Where is it going wrong then? India’s experiments with their batting always excluded Sharma, Rahul and Kohli. There was no attempt to give Rishabh Pant or Deepak Hooda, who showed such promise with a quick hundred against Ireland, a higher position and long-term backing. Sharma normally reserves his best for the ICC events. Not this time. Rahul, it emerged, has the following scores in T20 World Cups against the top eight teams: 3(8 balls) vs Pakistan (Dubai), 18(16) vs New Zealand (Dubai), 4(8) vs Pakistan (Melbourne), 9(14) vs South Africa (Perth) before he was dismissed for 5(5) on Thursday. And Kohli the chaser is poles apart from Kohli the first innings anchor.

The planning was dubious as well. What was the point of selecting Yuzvendra Chahal if he doesn’t get a game on Australian pitches that are offering turn and bounce? When Mark Wood, Lockie Ferguson and Naseem Shah were breathing fire, India were opening with the medium pace of Bhuvneshwar Kumar and Arshdeep Singh. Mohammed Shami too was left in cold storage for almost a year. Dinesh Karthik was being protected from spinners in middle overs while Pant was left cooling his heels before he was suddenly summoned, Axar Patel was getting games because he could bat—nothing about how India prepared and ultimately played looked right. And it was bound to hurt one day.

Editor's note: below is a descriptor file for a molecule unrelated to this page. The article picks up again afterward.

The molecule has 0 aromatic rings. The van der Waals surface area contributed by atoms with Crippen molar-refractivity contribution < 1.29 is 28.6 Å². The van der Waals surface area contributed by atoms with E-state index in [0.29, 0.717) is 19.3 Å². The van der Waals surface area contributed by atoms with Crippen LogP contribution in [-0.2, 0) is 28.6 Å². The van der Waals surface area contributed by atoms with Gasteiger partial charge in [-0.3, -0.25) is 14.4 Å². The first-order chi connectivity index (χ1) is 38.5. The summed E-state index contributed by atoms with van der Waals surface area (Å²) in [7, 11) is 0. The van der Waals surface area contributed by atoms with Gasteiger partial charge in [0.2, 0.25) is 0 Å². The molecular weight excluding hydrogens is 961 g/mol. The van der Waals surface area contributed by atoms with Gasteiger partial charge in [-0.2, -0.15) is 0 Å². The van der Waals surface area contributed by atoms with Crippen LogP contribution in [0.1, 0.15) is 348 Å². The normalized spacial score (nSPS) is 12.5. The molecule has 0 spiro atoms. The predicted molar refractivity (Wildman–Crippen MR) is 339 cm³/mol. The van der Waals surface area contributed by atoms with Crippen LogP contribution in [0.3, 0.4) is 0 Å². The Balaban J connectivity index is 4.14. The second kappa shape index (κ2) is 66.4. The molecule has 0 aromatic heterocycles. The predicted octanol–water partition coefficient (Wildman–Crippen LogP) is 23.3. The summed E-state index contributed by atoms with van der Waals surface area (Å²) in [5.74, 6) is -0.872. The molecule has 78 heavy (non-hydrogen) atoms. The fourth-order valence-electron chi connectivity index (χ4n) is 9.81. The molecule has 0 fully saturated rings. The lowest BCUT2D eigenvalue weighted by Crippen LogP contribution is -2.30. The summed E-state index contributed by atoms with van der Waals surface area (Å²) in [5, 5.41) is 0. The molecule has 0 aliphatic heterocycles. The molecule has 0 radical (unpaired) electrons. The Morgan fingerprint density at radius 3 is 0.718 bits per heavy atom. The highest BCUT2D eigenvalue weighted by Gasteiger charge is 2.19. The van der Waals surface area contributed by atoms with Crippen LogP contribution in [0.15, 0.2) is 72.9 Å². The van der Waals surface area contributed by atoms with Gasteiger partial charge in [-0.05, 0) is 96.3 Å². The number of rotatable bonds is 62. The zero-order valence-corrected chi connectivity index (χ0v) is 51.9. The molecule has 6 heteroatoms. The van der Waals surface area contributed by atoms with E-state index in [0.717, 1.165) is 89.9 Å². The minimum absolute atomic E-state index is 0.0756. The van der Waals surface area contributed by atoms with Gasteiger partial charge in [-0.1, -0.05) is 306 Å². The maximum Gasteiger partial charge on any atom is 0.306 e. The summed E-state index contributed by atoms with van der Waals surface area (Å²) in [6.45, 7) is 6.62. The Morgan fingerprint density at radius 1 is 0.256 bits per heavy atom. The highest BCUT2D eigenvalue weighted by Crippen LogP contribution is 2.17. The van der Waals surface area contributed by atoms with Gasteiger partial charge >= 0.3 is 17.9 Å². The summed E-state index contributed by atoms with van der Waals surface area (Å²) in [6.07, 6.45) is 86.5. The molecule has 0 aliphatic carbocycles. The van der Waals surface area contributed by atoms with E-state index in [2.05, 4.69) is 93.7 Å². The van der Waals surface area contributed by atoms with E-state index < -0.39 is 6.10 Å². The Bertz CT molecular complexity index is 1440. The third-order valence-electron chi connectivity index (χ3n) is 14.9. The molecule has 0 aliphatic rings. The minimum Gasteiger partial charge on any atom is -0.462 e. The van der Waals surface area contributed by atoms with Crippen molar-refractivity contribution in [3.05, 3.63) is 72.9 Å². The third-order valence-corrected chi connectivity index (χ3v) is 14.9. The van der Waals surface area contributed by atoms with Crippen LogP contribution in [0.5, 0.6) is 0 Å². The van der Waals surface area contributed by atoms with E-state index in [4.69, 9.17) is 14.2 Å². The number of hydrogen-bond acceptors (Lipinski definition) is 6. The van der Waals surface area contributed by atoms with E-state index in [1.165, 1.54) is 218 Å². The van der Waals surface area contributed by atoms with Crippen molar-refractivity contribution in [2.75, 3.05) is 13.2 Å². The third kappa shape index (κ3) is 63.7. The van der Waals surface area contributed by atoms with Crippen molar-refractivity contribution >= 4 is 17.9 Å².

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    Somshuvra Laha is a sports journalist with over 11 years' experience writing on cricket, football and other sports. He has covered the 2019 ICC Cricket World Cup, the 2016 ICC World Twenty20, cricket tours of South Africa, West Indies and Bangladesh and the 2010 Commonwealth Games for Hindustan Times.